We are coming up on Memorial Day weekend. For me it is always a time for reflection on the good that America has done over the years on the world stage and a time to honor and respect those that were willing to put their lives on the line for others. That duty has always been that heart or fabric of what America is.
However, there is another side of America that isn’t always respected or cared for and I just read this heart wrenching article published in the River Falls, Wisconsin, Journal about the St. Croix County Medical Examiner, Patty Schachtner, and her quest to pay respects for those deceased individuals who go unclaimed in her office.
Schachtner points out that “unclaimed” doesn’t mean “un-identified”. These unclaimed remains are known but for a myriad of reasons relatives and friends may not claim the body. This year out of 812 deaths in St. Croix County, four individuals have went unclaimed. It could be that no one wants to take the financial responsibility or there may be mental health issues involved. Of that Schachtner said when asked how does a person become so lost during the course of his or her life that when they die, no one cares, “Often people who choose not to participate are not engaged because of family dynamics. It is because they have severed ties with their loved one. They know they are here. I don’t know what the trauma was. I don’t know if it’s for their own well-being, but they can’t or won’t reconnect.”
Schachtner’s office makes attempts to connect with families of these remains but says of that, “Families don’t adamantly just say no. We have conversations and then after that, they just don’t call back, or they stop answering my calls. For some people, healing means getting to the point where they can just move on with their life by removing themselves from the life of that person. They may have done that for their own safety and mental health. They’re sad that the person died. They grieve. But the person that they knew died years ago. This person is a sick person. It’s not the person that they loved. Mental health is complicated, I get that.”
Policy in St. Croix County is that an unclaimed decedent is generally cremated in 10 days. Schachtner says of that, “You have to have a reasonable time for disposition. They cannot sit in our cooler or in a morgue indefinitely. We need the space for other decedents. After they’ve been in our cooler for 10 days, we make a decision. I become the informant with whatever information we have up to that point. We normally choose cremation. We don’t take that decision lightly.”
If you read this article you will conclude, as I did, that unclaimed remains bothers Medical Examiner Schachtner. She is quoted, “. . it’s hard to imagine not being missed by somebody. When I finally come to grips with it, that they are not going to come to pick them up, it just makes me sad, sad that that care is not there. These are people who lived. They didn’t do anything wrong. It’s not their fault that they died or were not famous and maybe they were extraordinary people. They did the best they could with the time they had. We as a community have to do something for these people. We have to show that we care for all people. There needs to be an end to their stories.”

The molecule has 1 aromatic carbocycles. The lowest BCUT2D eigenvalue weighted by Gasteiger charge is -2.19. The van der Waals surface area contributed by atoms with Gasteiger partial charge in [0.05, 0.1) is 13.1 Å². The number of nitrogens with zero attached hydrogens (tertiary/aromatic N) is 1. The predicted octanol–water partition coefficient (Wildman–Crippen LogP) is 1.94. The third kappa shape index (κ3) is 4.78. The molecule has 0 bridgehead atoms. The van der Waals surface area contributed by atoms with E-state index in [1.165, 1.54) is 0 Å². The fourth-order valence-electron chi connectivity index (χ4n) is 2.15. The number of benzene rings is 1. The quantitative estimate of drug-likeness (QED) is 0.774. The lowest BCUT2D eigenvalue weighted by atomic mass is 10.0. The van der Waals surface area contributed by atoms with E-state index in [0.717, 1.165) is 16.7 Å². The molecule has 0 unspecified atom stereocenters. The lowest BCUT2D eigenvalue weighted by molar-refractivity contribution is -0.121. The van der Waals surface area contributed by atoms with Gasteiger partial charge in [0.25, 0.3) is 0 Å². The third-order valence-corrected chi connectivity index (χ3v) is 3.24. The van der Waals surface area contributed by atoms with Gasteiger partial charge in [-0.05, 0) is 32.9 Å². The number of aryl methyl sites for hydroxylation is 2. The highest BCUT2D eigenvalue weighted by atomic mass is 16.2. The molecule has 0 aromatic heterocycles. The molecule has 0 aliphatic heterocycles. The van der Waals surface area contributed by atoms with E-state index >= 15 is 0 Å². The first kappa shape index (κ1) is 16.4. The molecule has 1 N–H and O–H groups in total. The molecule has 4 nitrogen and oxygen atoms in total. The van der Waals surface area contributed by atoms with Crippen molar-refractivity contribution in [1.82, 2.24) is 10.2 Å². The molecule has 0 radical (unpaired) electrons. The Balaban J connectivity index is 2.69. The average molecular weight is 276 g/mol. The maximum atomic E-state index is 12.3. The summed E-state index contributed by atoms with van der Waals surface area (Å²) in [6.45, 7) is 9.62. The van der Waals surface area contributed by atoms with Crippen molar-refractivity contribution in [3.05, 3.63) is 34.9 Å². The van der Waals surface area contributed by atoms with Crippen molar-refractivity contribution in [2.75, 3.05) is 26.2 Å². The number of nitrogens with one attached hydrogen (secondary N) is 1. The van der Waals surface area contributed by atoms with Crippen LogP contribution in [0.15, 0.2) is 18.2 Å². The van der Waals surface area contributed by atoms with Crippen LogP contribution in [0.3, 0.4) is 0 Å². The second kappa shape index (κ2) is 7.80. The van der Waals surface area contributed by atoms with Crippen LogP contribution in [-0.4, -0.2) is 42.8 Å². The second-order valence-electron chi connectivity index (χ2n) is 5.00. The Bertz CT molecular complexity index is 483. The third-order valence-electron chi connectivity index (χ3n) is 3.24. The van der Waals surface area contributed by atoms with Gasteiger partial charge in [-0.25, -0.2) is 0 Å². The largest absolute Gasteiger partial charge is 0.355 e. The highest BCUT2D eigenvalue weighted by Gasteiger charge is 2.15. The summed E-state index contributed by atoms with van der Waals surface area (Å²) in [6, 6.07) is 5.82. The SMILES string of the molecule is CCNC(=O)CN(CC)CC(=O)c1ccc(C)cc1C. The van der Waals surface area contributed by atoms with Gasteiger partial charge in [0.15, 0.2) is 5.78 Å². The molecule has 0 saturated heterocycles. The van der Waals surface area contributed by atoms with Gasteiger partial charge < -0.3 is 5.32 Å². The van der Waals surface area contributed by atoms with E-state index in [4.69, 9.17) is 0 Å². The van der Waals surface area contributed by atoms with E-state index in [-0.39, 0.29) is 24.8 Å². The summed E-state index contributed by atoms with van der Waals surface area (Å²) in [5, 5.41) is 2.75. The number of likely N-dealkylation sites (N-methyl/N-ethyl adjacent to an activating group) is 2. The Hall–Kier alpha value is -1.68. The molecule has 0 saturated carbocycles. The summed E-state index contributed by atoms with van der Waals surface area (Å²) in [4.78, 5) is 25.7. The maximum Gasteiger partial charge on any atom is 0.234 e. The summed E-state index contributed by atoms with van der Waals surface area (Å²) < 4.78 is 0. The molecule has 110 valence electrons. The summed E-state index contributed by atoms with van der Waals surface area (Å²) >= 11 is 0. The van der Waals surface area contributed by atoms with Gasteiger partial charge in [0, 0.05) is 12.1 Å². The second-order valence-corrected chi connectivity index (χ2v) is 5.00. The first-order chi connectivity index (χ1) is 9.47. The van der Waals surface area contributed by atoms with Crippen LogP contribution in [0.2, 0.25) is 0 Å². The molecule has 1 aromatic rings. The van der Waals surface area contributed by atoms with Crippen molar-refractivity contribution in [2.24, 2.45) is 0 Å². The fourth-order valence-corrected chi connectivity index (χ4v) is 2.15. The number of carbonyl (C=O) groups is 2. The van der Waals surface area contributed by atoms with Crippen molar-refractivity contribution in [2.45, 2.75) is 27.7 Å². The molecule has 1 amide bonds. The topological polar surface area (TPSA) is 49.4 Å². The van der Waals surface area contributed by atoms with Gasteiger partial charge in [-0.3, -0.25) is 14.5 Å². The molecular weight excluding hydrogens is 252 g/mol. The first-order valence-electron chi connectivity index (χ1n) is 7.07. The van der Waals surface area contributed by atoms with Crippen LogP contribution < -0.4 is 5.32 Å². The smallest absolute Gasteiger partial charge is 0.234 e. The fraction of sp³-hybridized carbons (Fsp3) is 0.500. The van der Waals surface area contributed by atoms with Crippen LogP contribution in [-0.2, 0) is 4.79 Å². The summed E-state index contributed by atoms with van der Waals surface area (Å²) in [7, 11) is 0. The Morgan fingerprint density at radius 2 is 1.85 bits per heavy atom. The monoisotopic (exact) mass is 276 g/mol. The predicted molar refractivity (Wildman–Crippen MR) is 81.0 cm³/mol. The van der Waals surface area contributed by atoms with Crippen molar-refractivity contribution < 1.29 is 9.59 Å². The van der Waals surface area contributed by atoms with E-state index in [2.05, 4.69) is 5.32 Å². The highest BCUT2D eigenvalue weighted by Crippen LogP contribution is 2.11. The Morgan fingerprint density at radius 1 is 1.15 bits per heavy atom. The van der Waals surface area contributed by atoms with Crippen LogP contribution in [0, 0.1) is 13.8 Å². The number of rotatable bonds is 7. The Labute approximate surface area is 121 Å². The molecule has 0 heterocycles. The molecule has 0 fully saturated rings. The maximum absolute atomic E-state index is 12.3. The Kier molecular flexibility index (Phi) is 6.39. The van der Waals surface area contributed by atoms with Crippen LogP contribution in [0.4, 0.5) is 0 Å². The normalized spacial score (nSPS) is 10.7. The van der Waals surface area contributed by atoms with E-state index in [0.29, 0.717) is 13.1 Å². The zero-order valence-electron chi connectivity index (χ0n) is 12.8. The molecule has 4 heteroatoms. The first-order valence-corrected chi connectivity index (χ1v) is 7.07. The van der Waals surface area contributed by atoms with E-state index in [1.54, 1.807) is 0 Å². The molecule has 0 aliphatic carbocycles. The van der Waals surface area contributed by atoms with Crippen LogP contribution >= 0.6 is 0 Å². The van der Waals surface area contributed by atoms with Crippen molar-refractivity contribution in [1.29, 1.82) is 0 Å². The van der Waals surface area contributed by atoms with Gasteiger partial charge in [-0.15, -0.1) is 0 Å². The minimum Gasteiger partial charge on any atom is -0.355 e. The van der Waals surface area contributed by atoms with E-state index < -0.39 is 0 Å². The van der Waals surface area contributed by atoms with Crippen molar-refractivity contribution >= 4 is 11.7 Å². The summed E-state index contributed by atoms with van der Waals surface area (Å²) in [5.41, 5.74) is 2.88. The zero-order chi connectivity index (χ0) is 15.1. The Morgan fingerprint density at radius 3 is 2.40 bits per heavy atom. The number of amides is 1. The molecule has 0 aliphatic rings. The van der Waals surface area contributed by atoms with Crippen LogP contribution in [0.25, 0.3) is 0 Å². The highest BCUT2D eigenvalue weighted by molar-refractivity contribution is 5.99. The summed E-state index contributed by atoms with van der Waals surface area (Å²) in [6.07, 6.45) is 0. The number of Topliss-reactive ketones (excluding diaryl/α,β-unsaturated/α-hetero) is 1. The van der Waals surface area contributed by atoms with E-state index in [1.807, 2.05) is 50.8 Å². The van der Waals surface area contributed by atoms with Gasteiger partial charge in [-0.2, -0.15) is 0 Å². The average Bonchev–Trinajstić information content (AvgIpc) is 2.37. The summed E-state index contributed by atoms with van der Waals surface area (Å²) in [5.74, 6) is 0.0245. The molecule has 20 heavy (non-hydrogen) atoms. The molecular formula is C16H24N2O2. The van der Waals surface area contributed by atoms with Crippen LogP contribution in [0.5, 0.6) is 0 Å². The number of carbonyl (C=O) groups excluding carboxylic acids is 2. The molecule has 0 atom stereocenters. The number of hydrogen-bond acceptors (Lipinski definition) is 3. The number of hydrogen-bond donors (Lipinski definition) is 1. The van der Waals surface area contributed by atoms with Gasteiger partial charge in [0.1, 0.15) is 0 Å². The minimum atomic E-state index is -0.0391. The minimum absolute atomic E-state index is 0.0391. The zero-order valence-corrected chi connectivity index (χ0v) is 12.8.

To that end and observing that these unclaimed lives are lives that have been lived, Schachtner is proposing an annual ceremony in the community during which the unclaimed remains would be buried in the county cemetery. Of that she says, “These people come from all over our county. They’ve lived here, worked here, shopped here. Most people don’t know who they are, but they were a part of our community. This would be a way to honor them, to show them that yes, they did matter.”
Funeral Director Daily take: This is a tough story to comprehend for most of us who have multiple people that love us. This is about the vulnerable in our society. . . those we seem to see more and more of each and everyday.
As a funeral director I’ve had two cases in my career that were known but unclaimed. Working with the Medical Examiner we had to see a judge to sign the Disposition Permit. One was a veteran and we were able to arrange interment in a National Cemetery because he had been honorably discharged from the military. The other was a Native American or of the indigenous people and one of our funeral directors eventually worked through tribal groups to find a next of kin. A relative was eventually found who gave enough background to allow for this decedent to be buried in a tribal cemetery.
We were lucky. Through a lot of effort we found permanent “place” for those decedents. But that is not always the case.
But the question remains, how in 2022 do we live in a society that so many live in isolation and so lonely? Using the same percentage of unclaimed deaths in St. Croix County would indicate that we have over 13,000 of these deaths in America each year. . . . . deaths where the decedent is not missed by anybody. That’s too many.
The article’s author points out that America has 21% of our adults with a diagnosable mental disorder and about 25% of those individuals also have a substance abuse disorder.
As we move forward and celebrate America this weekend let’s not forget those, many who served in the United States military service, who still need our love and friendship.
More news from the world of Death Care:
- Funeral services firm Dignity (plc) names industry veteran Kate Davidson as CEO. Reuters
- The U.S. Civil War drastically reshaped how Americans deal with death — will the pandemic? The Conversation
- “Funeral business enabled by tech” expands to Nova Scotia. Saltwire (Canada)
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